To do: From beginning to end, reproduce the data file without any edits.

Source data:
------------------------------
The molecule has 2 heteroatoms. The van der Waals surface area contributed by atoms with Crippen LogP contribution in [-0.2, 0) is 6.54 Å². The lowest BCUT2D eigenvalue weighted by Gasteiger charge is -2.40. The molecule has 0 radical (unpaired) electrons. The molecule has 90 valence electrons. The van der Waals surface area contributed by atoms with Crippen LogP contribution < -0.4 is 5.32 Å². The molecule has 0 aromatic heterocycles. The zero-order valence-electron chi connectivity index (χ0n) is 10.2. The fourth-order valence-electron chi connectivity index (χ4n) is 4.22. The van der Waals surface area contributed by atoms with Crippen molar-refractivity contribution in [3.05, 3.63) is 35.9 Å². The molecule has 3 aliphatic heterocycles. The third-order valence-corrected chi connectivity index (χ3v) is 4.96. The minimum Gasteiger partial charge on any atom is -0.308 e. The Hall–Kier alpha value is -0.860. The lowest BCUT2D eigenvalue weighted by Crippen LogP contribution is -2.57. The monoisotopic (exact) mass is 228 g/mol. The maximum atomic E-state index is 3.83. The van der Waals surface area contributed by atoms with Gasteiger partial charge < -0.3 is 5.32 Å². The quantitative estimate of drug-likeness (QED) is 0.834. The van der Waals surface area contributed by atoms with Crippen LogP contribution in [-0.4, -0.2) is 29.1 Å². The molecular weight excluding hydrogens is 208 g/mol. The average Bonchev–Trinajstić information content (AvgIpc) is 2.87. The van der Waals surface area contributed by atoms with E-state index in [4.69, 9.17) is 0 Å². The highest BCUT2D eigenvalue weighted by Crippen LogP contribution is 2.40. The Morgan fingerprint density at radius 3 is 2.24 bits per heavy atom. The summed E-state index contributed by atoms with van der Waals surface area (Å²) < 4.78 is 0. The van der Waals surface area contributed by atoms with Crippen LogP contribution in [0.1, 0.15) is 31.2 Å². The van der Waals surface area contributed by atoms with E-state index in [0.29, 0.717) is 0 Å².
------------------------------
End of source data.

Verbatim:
The molecule has 2 heteroatoms. The van der Waals surface area contributed by atoms with Crippen LogP contribution in [-0.2, 0) is 6.54 Å². The lowest BCUT2D eigenvalue weighted by Gasteiger charge is -2.40. The molecule has 0 radical (unpaired) electrons. The molecule has 90 valence electrons. The van der Waals surface area contributed by atoms with Crippen LogP contribution < -0.4 is 5.32 Å². The molecule has 0 aromatic heterocycles. The zero-order valence-electron chi connectivity index (χ0n) is 10.2. The fourth-order valence-electron chi connectivity index (χ4n) is 4.22. The van der Waals surface area contributed by atoms with Crippen molar-refractivity contribution in [3.05, 3.63) is 35.9 Å². The molecule has 3 aliphatic heterocycles. The third-order valence-corrected chi connectivity index (χ3v) is 4.96. The minimum Gasteiger partial charge on any atom is -0.308 e. The Hall–Kier alpha value is -0.860. The lowest BCUT2D eigenvalue weighted by Crippen LogP contribution is -2.57. The monoisotopic (exact) mass is 228 g/mol. The maximum atomic E-state index is 3.83. The van der Waals surface area contributed by atoms with Gasteiger partial charge < -0.3 is 5.32 Å². The quantitative estimate of drug-likeness (QED) is 0.834. The van der Waals surface area contributed by atoms with Crippen LogP contribution in [-0.4, -0.2) is 29.1 Å². The molecular weight excluding hydrogens is 208 g/mol. The average Bonchev–Trinajstić information content (AvgIpc) is 2.87. The van der Waals surface area contributed by atoms with E-state index in [4.69, 9.17) is 0 Å². The highest BCUT2D eigenvalue weighted by Crippen LogP contribution is 2.40. The Morgan fingerprint density at radius 3 is 2.24 bits per heavy atom. The summed E-state index contributed by atoms with van der Waals surface area (Å²) < 4.78 is 0. The van der Waals surface area contributed by atoms with Crippen LogP contribution in [0.1, 0.15) is 31.2 Å². The van der Waals surface area contributed by atoms with E-state index in [0.29, 0.717) is 0 Å².